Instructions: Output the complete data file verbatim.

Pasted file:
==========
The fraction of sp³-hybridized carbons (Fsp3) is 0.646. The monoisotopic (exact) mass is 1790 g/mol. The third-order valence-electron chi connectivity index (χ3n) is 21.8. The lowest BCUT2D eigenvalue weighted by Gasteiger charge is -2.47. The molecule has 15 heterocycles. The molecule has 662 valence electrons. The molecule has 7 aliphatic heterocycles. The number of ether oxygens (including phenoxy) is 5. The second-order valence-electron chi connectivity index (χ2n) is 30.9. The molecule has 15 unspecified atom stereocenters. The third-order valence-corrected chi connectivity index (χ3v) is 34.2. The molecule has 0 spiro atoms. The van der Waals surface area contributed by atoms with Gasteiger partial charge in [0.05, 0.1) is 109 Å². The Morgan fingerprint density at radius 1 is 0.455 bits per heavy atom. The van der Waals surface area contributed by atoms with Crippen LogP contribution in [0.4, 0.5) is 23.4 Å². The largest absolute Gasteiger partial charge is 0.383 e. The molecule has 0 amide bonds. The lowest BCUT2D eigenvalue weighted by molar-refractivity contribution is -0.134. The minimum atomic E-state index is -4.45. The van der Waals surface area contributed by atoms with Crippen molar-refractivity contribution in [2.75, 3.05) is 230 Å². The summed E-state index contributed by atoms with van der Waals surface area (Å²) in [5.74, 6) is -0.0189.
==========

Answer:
The fraction of sp³-hybridized carbons (Fsp3) is 0.646. The monoisotopic (exact) mass is 1790 g/mol. The third-order valence-electron chi connectivity index (χ3n) is 21.8. The lowest BCUT2D eigenvalue weighted by Gasteiger charge is -2.47. The molecule has 15 heterocycles. The molecule has 662 valence electrons. The molecule has 7 aliphatic heterocycles. The number of ether oxygens (including phenoxy) is 5. The second-order valence-electron chi connectivity index (χ2n) is 30.9. The molecule has 15 unspecified atom stereocenters. The third-order valence-corrected chi connectivity index (χ3v) is 34.2. The molecule has 0 spiro atoms. The van der Waals surface area contributed by atoms with Gasteiger partial charge in [0.05, 0.1) is 109 Å². The Morgan fingerprint density at radius 1 is 0.455 bits per heavy atom. The van der Waals surface area contributed by atoms with Crippen LogP contribution in [0.4, 0.5) is 23.4 Å². The largest absolute Gasteiger partial charge is 0.383 e. The molecule has 0 amide bonds. The lowest BCUT2D eigenvalue weighted by molar-refractivity contribution is -0.134. The minimum atomic E-state index is -4.45. The van der Waals surface area contributed by atoms with Crippen molar-refractivity contribution in [2.75, 3.05) is 230 Å². The summed E-state index contributed by atoms with van der Waals surface area (Å²) in [5.74, 6) is -0.0189.